Web Reference: http://optionsrealty.com
0 votes Thank Flag Link Thu Jul 17, 2008
My feeling is that if I really try to do the right thing for people, there'll be as sense of loyalty . You'll spread the word to your family, friends and coworkers and my referral system will grow.
When you sign a contract with any realtor, from then on, commission aside, they are your agent working in your best interest.
0 votes Thank Flag Link Thu Jun 5, 2008
The question asked by Chony is two part.

The first part of the question is "why would he or she work to get me the best price?" which have been sufficiently answered. I am very comfortable with the answer of "mutual self-interests" provided by ELV!S as well as the other answers provided. This thread has reassured me that there are good RE agents that want to work on your behalf.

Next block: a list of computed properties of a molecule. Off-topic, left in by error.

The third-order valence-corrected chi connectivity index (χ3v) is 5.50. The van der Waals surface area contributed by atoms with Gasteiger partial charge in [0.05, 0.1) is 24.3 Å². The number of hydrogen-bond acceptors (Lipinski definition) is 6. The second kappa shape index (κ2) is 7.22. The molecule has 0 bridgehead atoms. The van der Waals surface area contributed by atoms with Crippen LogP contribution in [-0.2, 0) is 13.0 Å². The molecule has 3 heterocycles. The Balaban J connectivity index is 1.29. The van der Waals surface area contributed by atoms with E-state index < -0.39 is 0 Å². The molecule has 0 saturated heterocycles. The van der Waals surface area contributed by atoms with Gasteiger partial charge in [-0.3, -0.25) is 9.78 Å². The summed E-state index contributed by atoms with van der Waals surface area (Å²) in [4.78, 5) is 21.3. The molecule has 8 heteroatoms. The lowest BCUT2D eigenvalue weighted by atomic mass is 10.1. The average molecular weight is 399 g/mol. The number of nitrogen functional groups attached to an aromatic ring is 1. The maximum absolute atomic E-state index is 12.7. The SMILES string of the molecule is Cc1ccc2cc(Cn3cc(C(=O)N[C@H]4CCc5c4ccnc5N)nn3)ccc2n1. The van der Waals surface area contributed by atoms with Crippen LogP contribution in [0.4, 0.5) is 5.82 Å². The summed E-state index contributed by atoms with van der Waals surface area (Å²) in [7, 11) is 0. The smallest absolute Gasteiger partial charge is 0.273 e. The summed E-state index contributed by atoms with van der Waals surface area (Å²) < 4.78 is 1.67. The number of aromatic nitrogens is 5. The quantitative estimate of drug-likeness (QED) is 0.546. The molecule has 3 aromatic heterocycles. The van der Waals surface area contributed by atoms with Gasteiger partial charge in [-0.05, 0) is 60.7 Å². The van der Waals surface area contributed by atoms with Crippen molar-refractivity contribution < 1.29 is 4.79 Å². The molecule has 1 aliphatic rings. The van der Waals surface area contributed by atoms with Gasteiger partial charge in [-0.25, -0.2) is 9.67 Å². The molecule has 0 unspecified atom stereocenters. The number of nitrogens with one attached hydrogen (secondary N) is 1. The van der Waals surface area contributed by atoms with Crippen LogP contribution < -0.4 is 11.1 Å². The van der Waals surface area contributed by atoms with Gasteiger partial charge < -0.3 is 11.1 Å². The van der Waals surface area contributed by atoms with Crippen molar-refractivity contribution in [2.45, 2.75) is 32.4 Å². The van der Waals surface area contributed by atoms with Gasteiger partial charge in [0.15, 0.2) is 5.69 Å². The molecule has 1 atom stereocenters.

The second part of the question is "How do you get the agent to have your best interests in mind and not take advantage of someone who really doesn't know better?" Mutual self-interests equates to trust in this department. Because you need the buyer to refer you to someone else just doesn't quite sit right with me either.

Paul Howard nailed it right away though. Provide incentive, period. Buyers are not looking for someone to get them a good deal, they want someone to get them a great deal. Instead of adding additional money to the pot restructure the existing pot so that it is incentive based.
0 votes Thank Flag Link Tue Jun 3, 2008
I just sold a property that was listed at $125K for $123K, got my buyers $5K in closing costs, a new roof, termite treatment, and $2K toward some minor foundation repairs from the seller.